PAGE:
Wednesday, February 11, 2009

More on Obama and State Secrets

Via Glenn Greenwald, Marc Ambinder talks to "senior officials" and gets their explanation for why the Obama administration asserted the state secrets privilege on steroids that was the hallmark of the Bush administration's reasoning in the case:

Officials decided that it would be imprudent to reverse course so abruptly because they realized they didn't yet have a full picture of the intelligence methods and secrets that underlay the privilege's assertions, because the privilege might correctly protect a state secret, and because the domino effect of retracting it could harm legitimate cases, both civil and criminal, that are already in progress.

"If you decide today precipitously to waive this privilege, you can't get it back,an administration official said. "If you decide to assert it, you can always retract it in the future."

I don't agree with Greenwald that Ambinder's post is nothing more than "subservient pro-administration stenography" because Ambinder cites an anonymous source in the administration and doesn't question the source's reasoning; before Ambinder's post we didn't know the rationale behind the administration's decision to adopt the Bush administration's position as their own, and now thanks to Ambinder we do. Or at least we know what they're willing to say publicly (if anonymously.)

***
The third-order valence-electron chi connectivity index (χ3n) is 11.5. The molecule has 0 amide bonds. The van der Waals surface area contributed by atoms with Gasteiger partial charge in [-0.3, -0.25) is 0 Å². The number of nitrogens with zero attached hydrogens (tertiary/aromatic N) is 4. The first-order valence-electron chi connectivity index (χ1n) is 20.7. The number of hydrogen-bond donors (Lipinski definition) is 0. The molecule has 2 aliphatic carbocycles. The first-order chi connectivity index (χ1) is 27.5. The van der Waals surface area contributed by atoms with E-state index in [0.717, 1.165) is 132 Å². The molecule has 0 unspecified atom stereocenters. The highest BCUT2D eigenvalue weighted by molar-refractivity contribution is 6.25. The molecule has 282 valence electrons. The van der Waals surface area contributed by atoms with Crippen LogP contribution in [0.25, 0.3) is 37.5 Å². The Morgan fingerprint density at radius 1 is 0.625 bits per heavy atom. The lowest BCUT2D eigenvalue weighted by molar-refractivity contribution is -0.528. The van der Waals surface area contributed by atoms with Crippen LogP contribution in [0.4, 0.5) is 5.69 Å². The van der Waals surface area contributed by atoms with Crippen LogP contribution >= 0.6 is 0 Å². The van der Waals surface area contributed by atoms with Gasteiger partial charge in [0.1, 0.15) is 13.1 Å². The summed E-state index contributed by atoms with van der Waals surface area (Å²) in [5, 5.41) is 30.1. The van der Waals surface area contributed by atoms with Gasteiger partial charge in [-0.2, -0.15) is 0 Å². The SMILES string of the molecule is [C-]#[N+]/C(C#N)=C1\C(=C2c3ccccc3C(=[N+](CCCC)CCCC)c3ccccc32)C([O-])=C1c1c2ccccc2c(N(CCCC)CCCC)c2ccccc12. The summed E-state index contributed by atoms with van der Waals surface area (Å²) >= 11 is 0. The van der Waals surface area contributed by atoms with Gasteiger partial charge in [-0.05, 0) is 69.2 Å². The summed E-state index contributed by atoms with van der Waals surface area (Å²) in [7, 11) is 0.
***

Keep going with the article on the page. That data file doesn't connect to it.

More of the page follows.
What I do agree with Greenwald about, is the absurdity of the idea that the Obama administration would be "precipitously" waiving the privilege. That's ridiculous on its face. Senior members of the Obama DOJ have studied, and criticized, the assertion of the state secrets privilege by the Bush administration for years now. To argue that coming into office they were not prepared for this case is disingenuous at best.

Now I'm willing to give the Obama administration a the benefit of the doubt, but only to a slight extent. The assertion of this privilege to deny plaintiffs even their day in court to air their grievances is wrong, and is nothing more than a means to defend government wrong-doing and lawbreaking. If members of the Obama administration do not make it clear that they agree, sooner rather than later, than we are entirely justified to lambaste the Obama administration for their failure to commit to the ideals that Obama himself articulated on the campaign trail.

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